Where to go for help when you’re unwell in the UK

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For many of us, our GP is the first port of call when we’re ill. The GP’s surgery is not the only place you can go if you are ill or injured in the UK, and sometimes it’s not the best place to go, either. Here are some alternatives.

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Your Local Pharmacy

Pharmacists in the UK are highly trained and well-qualified professionals. Many pharmacies now have private consulting spaces so that you can ask questions about your health in privacy. If you have a common or recurring medical problem such as a cough or a cold, muscular aches, allergies, stomach problems, eye infections or skin conditions, your pharmacist can probably help you. They can advise on contraception and women’s health issues as well.

Online Providers

If you think your symptoms may be related to a sexual transmitted infection you can contact a Home StI Kits London company and have a kit sent to your home. Home STI kits from Greenwich Sexual Health allow you to take a blood sample and a swab as may be necessary in the comfort of your own home, send of the pack and wait for your results to be sent to you via email or text. These services also take pressure off GP services that are already stretched to the limit.

NHS Online Symptoms Checker

If you don’t want to consult your pharmacist or if it’s late at night, you can go online and use the NHS symptoms checker. You complete a questionnaire and if your symptoms warrant it, you will get a call back from a nurse or an NHS advisor.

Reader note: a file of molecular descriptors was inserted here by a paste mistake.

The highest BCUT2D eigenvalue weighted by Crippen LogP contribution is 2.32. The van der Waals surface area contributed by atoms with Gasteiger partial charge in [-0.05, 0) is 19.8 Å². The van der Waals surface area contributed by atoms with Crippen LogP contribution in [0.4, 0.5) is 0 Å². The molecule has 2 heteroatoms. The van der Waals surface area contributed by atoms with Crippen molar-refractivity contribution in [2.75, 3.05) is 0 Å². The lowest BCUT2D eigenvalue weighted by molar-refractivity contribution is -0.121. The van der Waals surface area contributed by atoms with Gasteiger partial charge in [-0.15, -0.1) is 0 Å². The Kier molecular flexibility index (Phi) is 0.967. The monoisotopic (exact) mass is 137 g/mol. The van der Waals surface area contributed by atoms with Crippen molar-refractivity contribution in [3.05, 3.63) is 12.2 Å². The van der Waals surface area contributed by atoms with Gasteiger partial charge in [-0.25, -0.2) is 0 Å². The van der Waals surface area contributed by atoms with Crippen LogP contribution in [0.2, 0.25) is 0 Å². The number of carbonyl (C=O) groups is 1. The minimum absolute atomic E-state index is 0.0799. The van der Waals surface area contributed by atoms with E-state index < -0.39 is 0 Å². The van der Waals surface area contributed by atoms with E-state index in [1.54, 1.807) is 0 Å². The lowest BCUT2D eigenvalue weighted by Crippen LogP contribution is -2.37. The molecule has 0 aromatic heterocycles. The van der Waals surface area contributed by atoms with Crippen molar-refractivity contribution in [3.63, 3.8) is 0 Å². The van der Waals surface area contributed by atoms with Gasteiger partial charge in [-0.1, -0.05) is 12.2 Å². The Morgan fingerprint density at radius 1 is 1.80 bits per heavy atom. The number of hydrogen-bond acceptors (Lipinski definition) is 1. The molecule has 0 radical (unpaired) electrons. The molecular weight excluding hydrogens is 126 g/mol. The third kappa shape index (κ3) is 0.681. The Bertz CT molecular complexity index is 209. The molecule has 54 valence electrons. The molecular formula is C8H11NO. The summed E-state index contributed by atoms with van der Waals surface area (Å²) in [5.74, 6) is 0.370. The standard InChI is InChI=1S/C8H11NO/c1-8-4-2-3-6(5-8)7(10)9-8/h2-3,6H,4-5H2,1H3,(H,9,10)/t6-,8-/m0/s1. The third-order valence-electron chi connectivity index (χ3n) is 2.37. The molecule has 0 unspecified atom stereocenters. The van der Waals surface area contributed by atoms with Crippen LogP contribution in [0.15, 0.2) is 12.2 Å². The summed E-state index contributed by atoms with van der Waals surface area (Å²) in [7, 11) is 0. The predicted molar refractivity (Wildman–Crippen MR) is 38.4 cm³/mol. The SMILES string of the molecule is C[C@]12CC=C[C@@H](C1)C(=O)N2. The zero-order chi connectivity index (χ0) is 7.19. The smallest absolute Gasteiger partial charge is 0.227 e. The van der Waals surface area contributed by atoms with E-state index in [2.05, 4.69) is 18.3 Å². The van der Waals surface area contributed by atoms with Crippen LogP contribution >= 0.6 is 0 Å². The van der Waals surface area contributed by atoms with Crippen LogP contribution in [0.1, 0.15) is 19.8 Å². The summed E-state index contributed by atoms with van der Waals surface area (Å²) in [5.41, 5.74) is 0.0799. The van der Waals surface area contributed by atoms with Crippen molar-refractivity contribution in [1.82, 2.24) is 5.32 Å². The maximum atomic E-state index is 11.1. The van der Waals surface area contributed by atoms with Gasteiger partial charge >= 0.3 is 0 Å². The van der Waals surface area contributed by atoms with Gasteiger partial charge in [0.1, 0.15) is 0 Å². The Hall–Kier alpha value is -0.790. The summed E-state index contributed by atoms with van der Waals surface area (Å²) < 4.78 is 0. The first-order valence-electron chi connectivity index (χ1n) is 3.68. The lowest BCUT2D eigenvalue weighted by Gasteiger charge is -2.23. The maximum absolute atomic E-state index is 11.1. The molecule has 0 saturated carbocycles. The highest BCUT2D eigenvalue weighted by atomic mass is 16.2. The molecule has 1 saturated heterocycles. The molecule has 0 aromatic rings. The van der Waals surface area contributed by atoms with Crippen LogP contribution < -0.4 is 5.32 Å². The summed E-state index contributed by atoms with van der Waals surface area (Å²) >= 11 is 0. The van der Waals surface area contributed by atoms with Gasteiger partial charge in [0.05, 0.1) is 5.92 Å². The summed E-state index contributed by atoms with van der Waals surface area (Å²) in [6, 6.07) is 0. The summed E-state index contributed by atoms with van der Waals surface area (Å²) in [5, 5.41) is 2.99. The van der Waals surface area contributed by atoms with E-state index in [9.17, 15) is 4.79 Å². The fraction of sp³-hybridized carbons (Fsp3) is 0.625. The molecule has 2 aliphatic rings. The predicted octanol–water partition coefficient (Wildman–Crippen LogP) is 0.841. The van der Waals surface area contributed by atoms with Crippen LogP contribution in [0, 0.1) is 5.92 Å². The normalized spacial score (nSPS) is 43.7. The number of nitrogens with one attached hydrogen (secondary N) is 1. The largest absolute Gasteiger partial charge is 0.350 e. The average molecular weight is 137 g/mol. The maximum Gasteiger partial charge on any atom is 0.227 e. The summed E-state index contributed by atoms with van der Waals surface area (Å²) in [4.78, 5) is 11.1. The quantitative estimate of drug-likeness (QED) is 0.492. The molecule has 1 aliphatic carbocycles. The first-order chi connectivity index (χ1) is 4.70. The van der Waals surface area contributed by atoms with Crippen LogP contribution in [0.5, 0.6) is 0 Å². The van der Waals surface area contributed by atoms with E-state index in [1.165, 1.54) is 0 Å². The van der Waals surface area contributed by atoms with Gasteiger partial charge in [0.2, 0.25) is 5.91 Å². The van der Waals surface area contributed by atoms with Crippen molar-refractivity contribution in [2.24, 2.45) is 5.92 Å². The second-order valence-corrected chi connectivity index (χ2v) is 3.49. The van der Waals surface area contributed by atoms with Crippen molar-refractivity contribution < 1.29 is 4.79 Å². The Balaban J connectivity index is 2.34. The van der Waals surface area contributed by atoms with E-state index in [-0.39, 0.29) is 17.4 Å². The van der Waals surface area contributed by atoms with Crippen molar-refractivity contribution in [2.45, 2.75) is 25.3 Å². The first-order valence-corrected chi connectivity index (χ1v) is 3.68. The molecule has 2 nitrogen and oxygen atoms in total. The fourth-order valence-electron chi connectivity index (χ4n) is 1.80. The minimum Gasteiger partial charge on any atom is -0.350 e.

NHS 111

You can call the NHS 111 helpline to speak to an advisor. They can tell you whether you should see your GP, talk to your pharmacist, look after yourself at home or seek immediate help. If your condition is serious, they will put you straight through to the ambulance service.

Both the 111 line and the Symptoms Checker take advantage of the kind of clinical staffing solutions to take the pressure off some areas of the NHS and help you get medical advice and help quickly. If you do need to see a GP, there is advice here: http://www.nhs.uk/NHSEngland/AboutNHSservices/doctors/Pages/gp-appointments.aspx.

NHS Walk-in and urgent care centres

These centres are open for longer hours than a GP’s surgery, you don’t need an appointment, and you will usually be seen by a trained nurse. They will treat minor injuries and illnesses and advise you on further action.

Minor Injuries Unit

These units can treat broken bones, minor burns, head and eye injuries, and insect and animal bites. They are usually situated on hospital grounds.

A&E

If your illness or injury appears life threatening – such as severe chest pain, overdose or blood loss – you can call 999 or go to the A&E Unit.

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